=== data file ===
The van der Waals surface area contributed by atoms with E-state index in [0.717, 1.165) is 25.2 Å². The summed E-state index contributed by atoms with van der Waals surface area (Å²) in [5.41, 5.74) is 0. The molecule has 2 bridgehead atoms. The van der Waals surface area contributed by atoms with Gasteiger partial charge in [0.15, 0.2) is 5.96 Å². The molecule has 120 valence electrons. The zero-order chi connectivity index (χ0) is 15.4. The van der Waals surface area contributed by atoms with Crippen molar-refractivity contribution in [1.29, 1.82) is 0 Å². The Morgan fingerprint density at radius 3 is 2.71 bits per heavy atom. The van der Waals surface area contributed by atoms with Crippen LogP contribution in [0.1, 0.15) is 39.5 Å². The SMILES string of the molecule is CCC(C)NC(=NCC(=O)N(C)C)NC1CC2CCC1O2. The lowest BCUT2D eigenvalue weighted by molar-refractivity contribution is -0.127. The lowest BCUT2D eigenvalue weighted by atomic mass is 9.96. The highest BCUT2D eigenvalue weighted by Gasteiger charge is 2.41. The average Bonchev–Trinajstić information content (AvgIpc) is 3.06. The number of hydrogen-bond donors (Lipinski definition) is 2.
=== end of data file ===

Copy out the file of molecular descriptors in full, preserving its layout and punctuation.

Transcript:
The van der Waals surface area contributed by atoms with E-state index in [0.717, 1.165) is 25.2 Å². The summed E-state index contributed by atoms with van der Waals surface area (Å²) in [5.41, 5.74) is 0. The molecule has 2 bridgehead atoms. The van der Waals surface area contributed by atoms with Gasteiger partial charge in [0.15, 0.2) is 5.96 Å². The molecule has 120 valence electrons. The zero-order chi connectivity index (χ0) is 15.4. The van der Waals surface area contributed by atoms with Crippen molar-refractivity contribution in [1.29, 1.82) is 0 Å². The Morgan fingerprint density at radius 3 is 2.71 bits per heavy atom. The van der Waals surface area contributed by atoms with Crippen LogP contribution in [0.1, 0.15) is 39.5 Å². The SMILES string of the molecule is CCC(C)NC(=NCC(=O)N(C)C)NC1CC2CCC1O2. The lowest BCUT2D eigenvalue weighted by molar-refractivity contribution is -0.127. The lowest BCUT2D eigenvalue weighted by atomic mass is 9.96. The highest BCUT2D eigenvalue weighted by Gasteiger charge is 2.41. The average Bonchev–Trinajstić information content (AvgIpc) is 3.06. The number of hydrogen-bond donors (Lipinski definition) is 2.